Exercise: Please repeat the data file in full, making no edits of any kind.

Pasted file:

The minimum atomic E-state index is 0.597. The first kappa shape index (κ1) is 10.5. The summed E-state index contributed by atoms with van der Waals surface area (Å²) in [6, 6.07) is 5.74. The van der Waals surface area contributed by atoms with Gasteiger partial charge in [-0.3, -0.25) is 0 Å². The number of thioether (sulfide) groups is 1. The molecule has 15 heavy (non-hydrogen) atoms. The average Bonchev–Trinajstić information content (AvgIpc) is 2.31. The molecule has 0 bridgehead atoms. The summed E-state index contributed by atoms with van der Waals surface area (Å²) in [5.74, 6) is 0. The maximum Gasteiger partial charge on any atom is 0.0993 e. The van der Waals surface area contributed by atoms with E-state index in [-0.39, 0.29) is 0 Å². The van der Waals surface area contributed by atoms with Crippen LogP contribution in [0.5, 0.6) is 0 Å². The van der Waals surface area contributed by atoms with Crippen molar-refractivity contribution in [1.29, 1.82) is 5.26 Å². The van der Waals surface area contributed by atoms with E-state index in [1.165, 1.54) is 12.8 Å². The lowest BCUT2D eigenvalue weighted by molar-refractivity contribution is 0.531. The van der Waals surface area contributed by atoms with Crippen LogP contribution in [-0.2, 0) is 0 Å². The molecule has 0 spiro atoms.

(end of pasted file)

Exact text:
The minimum atomic E-state index is 0.597. The first kappa shape index (κ1) is 10.5. The summed E-state index contributed by atoms with van der Waals surface area (Å²) in [6, 6.07) is 5.74. The van der Waals surface area contributed by atoms with Gasteiger partial charge in [-0.3, -0.25) is 0 Å². The number of thioether (sulfide) groups is 1. The molecule has 15 heavy (non-hydrogen) atoms. The average Bonchev–Trinajstić information content (AvgIpc) is 2.31. The molecule has 0 bridgehead atoms. The summed E-state index contributed by atoms with van der Waals surface area (Å²) in [5.74, 6) is 0. The maximum Gasteiger partial charge on any atom is 0.0993 e. The van der Waals surface area contributed by atoms with E-state index in [-0.39, 0.29) is 0 Å². The van der Waals surface area contributed by atoms with Crippen LogP contribution in [0.5, 0.6) is 0 Å². The van der Waals surface area contributed by atoms with Crippen molar-refractivity contribution in [1.29, 1.82) is 5.26 Å². The van der Waals surface area contributed by atoms with E-state index in [1.165, 1.54) is 12.8 Å². The lowest BCUT2D eigenvalue weighted by molar-refractivity contribution is 0.531. The van der Waals surface area contributed by atoms with Crippen LogP contribution in [-0.2, 0) is 0 Å². The molecule has 0 spiro atoms.